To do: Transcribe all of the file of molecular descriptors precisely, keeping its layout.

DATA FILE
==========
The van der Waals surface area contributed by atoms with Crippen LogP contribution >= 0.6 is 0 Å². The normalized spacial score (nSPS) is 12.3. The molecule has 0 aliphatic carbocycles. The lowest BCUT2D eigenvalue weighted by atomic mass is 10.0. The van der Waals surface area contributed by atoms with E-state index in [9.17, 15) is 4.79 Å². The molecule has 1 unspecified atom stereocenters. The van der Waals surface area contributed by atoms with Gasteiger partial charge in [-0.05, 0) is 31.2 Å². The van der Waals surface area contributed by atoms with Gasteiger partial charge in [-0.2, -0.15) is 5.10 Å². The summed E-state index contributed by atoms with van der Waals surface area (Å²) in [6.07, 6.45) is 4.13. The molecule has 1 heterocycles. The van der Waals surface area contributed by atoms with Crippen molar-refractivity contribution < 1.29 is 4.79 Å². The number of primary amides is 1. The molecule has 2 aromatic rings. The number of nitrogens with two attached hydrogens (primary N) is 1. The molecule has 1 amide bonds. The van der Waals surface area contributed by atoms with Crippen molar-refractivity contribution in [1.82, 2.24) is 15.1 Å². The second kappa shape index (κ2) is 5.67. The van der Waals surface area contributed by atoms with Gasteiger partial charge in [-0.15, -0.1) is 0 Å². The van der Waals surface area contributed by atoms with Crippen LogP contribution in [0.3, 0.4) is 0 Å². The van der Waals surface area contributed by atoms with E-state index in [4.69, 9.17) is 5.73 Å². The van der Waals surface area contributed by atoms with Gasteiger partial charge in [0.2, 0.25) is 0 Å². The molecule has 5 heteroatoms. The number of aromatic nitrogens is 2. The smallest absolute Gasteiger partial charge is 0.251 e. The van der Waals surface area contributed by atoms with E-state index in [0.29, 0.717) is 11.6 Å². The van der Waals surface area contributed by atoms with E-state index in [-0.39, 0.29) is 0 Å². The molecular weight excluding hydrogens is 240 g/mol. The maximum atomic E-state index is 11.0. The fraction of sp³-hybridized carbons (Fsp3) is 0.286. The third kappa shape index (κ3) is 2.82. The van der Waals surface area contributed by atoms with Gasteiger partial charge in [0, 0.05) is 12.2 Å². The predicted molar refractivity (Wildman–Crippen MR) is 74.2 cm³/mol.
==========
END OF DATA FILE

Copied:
The van der Waals surface area contributed by atoms with Crippen LogP contribution >= 0.6 is 0 Å². The normalized spacial score (nSPS) is 12.3. The molecule has 0 aliphatic carbocycles. The lowest BCUT2D eigenvalue weighted by atomic mass is 10.0. The van der Waals surface area contributed by atoms with E-state index in [9.17, 15) is 4.79 Å². The molecule has 1 unspecified atom stereocenters. The van der Waals surface area contributed by atoms with Gasteiger partial charge in [-0.05, 0) is 31.2 Å². The van der Waals surface area contributed by atoms with Gasteiger partial charge in [-0.2, -0.15) is 5.10 Å². The summed E-state index contributed by atoms with van der Waals surface area (Å²) in [6.07, 6.45) is 4.13. The molecule has 1 heterocycles. The van der Waals surface area contributed by atoms with Crippen molar-refractivity contribution < 1.29 is 4.79 Å². The number of primary amides is 1. The molecule has 2 aromatic rings. The number of nitrogens with two attached hydrogens (primary N) is 1. The molecule has 1 amide bonds. The van der Waals surface area contributed by atoms with Crippen molar-refractivity contribution in [1.82, 2.24) is 15.1 Å². The second kappa shape index (κ2) is 5.67. The van der Waals surface area contributed by atoms with Gasteiger partial charge in [-0.15, -0.1) is 0 Å². The van der Waals surface area contributed by atoms with Crippen LogP contribution in [0.3, 0.4) is 0 Å². The van der Waals surface area contributed by atoms with E-state index in [4.69, 9.17) is 5.73 Å². The van der Waals surface area contributed by atoms with Gasteiger partial charge in [0.2, 0.25) is 0 Å². The molecule has 5 heteroatoms. The number of aromatic nitrogens is 2. The smallest absolute Gasteiger partial charge is 0.251 e. The van der Waals surface area contributed by atoms with E-state index in [0.29, 0.717) is 11.6 Å². The van der Waals surface area contributed by atoms with E-state index in [-0.39, 0.29) is 0 Å². The molecular weight excluding hydrogens is 240 g/mol. The maximum atomic E-state index is 11.0. The fraction of sp³-hybridized carbons (Fsp3) is 0.286. The third kappa shape index (κ3) is 2.82. The van der Waals surface area contributed by atoms with Gasteiger partial charge in [0, 0.05) is 12.2 Å². The predicted molar refractivity (Wildman–Crippen MR) is 74.2 cm³/mol.